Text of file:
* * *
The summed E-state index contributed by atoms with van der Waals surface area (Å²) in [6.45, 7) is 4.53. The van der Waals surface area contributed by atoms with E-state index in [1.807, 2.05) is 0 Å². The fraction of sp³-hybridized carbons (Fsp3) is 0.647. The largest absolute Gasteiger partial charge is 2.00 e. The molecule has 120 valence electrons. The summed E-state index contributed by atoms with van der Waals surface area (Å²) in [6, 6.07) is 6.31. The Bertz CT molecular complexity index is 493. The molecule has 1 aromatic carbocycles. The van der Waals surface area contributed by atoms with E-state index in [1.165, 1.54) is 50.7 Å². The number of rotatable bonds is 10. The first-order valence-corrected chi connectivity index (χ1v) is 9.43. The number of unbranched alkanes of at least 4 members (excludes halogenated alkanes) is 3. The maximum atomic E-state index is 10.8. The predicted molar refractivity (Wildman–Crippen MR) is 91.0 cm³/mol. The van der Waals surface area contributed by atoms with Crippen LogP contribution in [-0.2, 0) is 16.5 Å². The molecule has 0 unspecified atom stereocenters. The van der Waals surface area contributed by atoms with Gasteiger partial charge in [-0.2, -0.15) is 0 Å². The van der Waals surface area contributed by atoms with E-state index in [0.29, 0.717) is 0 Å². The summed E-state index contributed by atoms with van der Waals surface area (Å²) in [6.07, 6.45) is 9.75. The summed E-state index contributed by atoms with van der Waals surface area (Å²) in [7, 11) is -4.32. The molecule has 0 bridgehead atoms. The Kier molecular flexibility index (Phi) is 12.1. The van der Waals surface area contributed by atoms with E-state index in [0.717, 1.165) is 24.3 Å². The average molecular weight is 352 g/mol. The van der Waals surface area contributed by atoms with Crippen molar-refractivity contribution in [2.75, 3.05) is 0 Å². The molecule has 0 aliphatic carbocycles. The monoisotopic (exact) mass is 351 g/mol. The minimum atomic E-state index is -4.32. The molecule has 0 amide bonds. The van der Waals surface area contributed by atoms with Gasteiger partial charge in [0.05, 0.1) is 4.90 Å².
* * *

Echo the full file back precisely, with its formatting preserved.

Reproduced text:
The summed E-state index contributed by atoms with van der Waals surface area (Å²) in [6.45, 7) is 4.53. The van der Waals surface area contributed by atoms with E-state index in [1.807, 2.05) is 0 Å². The fraction of sp³-hybridized carbons (Fsp3) is 0.647. The largest absolute Gasteiger partial charge is 2.00 e. The molecule has 120 valence electrons. The summed E-state index contributed by atoms with van der Waals surface area (Å²) in [6, 6.07) is 6.31. The Bertz CT molecular complexity index is 493. The molecule has 1 aromatic carbocycles. The van der Waals surface area contributed by atoms with E-state index in [1.165, 1.54) is 50.7 Å². The number of rotatable bonds is 10. The first-order valence-corrected chi connectivity index (χ1v) is 9.43. The number of unbranched alkanes of at least 4 members (excludes halogenated alkanes) is 3. The maximum atomic E-state index is 10.8. The predicted molar refractivity (Wildman–Crippen MR) is 91.0 cm³/mol. The van der Waals surface area contributed by atoms with Crippen LogP contribution in [-0.2, 0) is 16.5 Å². The molecule has 0 unspecified atom stereocenters. The van der Waals surface area contributed by atoms with Gasteiger partial charge in [-0.2, -0.15) is 0 Å². The van der Waals surface area contributed by atoms with E-state index in [0.29, 0.717) is 0 Å². The summed E-state index contributed by atoms with van der Waals surface area (Å²) in [6.07, 6.45) is 9.75. The summed E-state index contributed by atoms with van der Waals surface area (Å²) in [7, 11) is -4.32. The molecule has 0 bridgehead atoms. The Kier molecular flexibility index (Phi) is 12.1. The van der Waals surface area contributed by atoms with E-state index in [0.717, 1.165) is 24.3 Å². The average molecular weight is 352 g/mol. The van der Waals surface area contributed by atoms with Crippen molar-refractivity contribution in [2.75, 3.05) is 0 Å². The molecule has 0 aliphatic carbocycles. The monoisotopic (exact) mass is 351 g/mol. The minimum atomic E-state index is -4.32. The molecule has 0 amide bonds. The van der Waals surface area contributed by atoms with Gasteiger partial charge in [0.05, 0.1) is 4.90 Å².